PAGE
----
Wednesday, August 31, 2011
Gov. Cuomo’s Tropical Storm Response (NYT)
The New York Times is mostly positive in its assessment of Gov. Cuomo’s response to Tropical Storm Irene. It recounts how the governor -- who has experience dealing with hurricanes from his time in the Clinton Administration -- immediately sprung into action, dispatching staffers throughout New York to ride out the storm and traveling to the hardest hit areas of the state afterwards. The governor might stumble if the recovery doesn’t go well, but he’s managing expectations: “There will be months of work,” the governor said. “You have road projects, bridge projects that will be months and months of work.”
New Jersey’s Tough Anti-Bullying Law Goes Into Effect Sept. 1 (NYT)
The law calls for bullied students to report their tormentors to the police and teaches elementary schoolchildren the difference between telling and tattling. High school students will also learn that if they see bullying, they have an obligation to try and report it. But some superintendents and school board members say they haven’t been given resources to implement the new law.
Four Major Events Will Put a Strain on the NYPD (Daily News)
The U.S. Open, the West Indian American Day Carnival Parade, the 10th anniversary of the 9/11 attacks and a U.N. General Assembly meeting will spread NYPD resources thin in the coming weeks.
Leaders of 9/11 Panel Call Action Plan Unfinished (WSJ)
Former 9/11 Commission co-chairmen Tom Kean and Lee Hamilton will issue a report today calling attention to “glaring gaps” in the implementation of the commission’s original recommendations that require urgent attention "because the threat from al Qaeda, related terrorist groups, and individual adherents to violent Islamist extremism persists."
Man Who Framed Ex-Girlfriend May Have Framed Others (NYT)
A Queens woman was released from prison in December after police discovered they’d been tricked into believing she’d committed a series of stickup robberies by her ex-boyfriend. Now prosecutors say they’re investigating whether Jerry Ramrattan may have done this before to others. Ramrattan allegedly set up Seemona Sumasar after she refused to drop rape charges against him. Prosecutors say after the New York Times published an article last month about the scheme, more people came forward accusing Ramrattan of the same thing.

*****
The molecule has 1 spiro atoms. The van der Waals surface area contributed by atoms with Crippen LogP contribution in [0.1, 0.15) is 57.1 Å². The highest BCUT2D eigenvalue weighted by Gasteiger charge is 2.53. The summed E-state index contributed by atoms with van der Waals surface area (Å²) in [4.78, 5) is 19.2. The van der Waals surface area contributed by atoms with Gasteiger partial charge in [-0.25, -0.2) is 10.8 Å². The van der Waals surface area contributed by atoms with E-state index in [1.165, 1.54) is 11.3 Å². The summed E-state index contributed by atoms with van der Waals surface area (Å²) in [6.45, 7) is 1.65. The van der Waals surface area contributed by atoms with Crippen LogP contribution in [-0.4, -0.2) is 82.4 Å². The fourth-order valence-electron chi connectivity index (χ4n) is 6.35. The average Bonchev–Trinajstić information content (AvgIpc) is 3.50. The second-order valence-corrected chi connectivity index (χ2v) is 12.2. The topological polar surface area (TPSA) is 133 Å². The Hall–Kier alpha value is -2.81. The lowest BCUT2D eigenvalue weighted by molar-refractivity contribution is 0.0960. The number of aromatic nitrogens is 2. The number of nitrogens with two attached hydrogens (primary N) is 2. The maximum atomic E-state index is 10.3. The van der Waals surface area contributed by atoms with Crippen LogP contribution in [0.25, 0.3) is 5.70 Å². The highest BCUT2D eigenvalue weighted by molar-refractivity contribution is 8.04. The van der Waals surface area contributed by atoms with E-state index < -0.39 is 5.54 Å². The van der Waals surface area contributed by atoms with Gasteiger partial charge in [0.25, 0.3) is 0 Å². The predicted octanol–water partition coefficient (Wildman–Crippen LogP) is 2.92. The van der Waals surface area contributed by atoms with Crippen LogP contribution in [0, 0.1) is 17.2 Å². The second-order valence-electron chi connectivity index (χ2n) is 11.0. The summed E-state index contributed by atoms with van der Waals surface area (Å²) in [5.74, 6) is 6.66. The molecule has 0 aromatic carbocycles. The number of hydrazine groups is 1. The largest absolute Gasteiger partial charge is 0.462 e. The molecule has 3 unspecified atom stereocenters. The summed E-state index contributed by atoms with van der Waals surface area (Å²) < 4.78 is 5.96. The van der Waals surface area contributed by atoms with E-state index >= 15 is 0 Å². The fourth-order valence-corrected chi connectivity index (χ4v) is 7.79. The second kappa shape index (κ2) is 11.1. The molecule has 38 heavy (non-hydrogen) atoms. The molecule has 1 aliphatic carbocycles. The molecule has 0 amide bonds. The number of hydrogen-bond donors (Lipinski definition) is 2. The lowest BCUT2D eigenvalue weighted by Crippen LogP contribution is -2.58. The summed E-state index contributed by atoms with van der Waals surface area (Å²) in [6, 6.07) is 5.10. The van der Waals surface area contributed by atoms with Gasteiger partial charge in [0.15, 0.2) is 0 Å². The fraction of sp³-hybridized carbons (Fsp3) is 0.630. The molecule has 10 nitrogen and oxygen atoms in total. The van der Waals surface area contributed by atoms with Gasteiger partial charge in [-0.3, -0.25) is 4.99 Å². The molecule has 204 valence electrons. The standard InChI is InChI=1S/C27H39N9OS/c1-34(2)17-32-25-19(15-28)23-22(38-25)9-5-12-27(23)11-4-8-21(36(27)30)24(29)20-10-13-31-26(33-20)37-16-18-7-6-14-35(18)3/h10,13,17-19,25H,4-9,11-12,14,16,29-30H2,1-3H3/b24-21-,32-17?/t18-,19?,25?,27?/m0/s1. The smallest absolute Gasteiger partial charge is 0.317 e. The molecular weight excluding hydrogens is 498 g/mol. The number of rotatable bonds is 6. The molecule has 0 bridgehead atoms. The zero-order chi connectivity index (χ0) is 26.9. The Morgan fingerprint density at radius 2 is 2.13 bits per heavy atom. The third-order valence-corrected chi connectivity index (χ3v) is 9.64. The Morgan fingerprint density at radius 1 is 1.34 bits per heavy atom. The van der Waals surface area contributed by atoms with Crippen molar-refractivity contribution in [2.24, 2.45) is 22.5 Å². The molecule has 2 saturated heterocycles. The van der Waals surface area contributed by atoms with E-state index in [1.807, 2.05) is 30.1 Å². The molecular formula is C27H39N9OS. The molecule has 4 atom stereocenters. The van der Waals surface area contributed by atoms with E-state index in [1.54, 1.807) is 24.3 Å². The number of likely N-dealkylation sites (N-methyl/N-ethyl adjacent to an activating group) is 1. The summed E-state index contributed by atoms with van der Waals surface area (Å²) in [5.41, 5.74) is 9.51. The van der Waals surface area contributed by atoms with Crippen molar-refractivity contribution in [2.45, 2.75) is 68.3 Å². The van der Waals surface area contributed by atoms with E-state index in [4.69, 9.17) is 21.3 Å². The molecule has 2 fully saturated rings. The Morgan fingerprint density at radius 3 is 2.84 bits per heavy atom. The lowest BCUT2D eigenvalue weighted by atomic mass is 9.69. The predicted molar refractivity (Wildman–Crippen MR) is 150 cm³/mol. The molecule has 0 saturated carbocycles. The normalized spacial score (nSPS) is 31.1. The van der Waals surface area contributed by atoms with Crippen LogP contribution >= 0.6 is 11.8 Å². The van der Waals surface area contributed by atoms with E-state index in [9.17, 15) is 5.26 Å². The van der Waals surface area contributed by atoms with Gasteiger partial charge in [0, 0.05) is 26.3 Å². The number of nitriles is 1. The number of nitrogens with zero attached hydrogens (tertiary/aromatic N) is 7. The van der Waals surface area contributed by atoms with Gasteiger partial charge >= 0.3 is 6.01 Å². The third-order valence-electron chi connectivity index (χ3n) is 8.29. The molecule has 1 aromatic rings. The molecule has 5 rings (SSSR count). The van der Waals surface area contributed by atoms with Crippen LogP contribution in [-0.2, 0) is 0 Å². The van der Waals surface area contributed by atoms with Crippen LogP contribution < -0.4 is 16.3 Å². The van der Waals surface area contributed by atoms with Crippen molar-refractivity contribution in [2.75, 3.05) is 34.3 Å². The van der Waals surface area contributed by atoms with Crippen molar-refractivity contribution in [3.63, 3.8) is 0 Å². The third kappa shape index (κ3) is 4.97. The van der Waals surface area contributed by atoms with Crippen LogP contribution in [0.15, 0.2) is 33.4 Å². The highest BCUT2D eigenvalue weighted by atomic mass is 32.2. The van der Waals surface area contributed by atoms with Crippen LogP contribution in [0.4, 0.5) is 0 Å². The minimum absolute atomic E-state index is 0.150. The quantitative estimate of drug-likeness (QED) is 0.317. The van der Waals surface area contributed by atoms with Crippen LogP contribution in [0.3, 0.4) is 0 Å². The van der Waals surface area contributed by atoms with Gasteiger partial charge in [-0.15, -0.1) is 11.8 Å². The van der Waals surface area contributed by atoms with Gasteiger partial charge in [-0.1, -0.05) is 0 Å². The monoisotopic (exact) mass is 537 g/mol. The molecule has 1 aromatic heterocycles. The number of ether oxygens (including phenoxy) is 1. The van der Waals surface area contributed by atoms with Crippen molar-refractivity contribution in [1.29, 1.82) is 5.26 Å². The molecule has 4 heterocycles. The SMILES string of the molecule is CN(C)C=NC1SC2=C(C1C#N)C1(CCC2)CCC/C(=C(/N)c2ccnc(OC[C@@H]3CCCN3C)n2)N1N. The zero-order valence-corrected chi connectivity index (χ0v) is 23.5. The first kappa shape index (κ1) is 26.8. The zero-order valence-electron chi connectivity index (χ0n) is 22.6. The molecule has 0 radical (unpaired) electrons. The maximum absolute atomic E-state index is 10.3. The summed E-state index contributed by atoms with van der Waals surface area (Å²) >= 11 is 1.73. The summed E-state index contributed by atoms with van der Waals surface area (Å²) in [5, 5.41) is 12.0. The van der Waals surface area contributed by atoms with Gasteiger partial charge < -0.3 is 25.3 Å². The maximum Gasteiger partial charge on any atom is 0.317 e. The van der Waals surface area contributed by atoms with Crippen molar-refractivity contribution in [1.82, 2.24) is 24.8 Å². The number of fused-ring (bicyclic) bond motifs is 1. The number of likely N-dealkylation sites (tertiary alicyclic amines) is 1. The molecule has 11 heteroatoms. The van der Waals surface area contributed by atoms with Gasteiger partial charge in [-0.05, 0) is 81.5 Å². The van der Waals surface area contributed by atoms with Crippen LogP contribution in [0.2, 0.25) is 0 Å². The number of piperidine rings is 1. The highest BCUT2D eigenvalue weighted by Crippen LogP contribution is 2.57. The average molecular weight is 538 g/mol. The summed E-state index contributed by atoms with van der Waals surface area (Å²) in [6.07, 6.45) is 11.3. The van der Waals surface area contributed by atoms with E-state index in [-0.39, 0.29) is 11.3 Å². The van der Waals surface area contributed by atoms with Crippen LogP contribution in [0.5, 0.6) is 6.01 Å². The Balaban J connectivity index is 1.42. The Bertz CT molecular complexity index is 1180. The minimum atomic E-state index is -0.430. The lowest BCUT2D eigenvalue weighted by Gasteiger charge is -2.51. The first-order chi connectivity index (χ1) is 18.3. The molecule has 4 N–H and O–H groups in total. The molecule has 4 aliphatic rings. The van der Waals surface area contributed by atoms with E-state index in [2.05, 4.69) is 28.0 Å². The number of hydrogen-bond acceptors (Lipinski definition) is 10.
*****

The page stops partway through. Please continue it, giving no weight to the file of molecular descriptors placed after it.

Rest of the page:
Top Designers Ditch Garment District (DNAinfo)
Vera Wang, Oscar de la Renta, Erin Fetherston and Alice+Olivia are the latest New York designers to leave the historic garment district. New York-based designer de la Renta points out that the area has been in decline for years as the center of New York fashion: "Whether we have designers still on Seventh Avenue or somewhere else, we are all New York designers, and that’s what matters.”
Besides Outages, Another Bone to Pick with Con Ed (Daily News)
Some Brooklyn residents are complaining that Con Edison is pruning city street trees into odd shapes - like the letter Y and doughnut holes. "It looks pathetic. I cry. It makes the tree look terrible," said one woman. Con Ed officials said the practice is widespread and has gone on for decades around the city.
Former President of National Arts Club Sues to Stay in Club-Owned Apartments (DNAinfo)
The latest chapter in this ongoing saga finds former National Arts Club president O. Aldon James suing the group to ward off its attempts to eject him, his twin brother and a family friend from three apartments owned by the club. The National Arts Club is investigating the three men for misusing the club’s finances for personal expenses and taking over the apartments and using them to hoard personal items.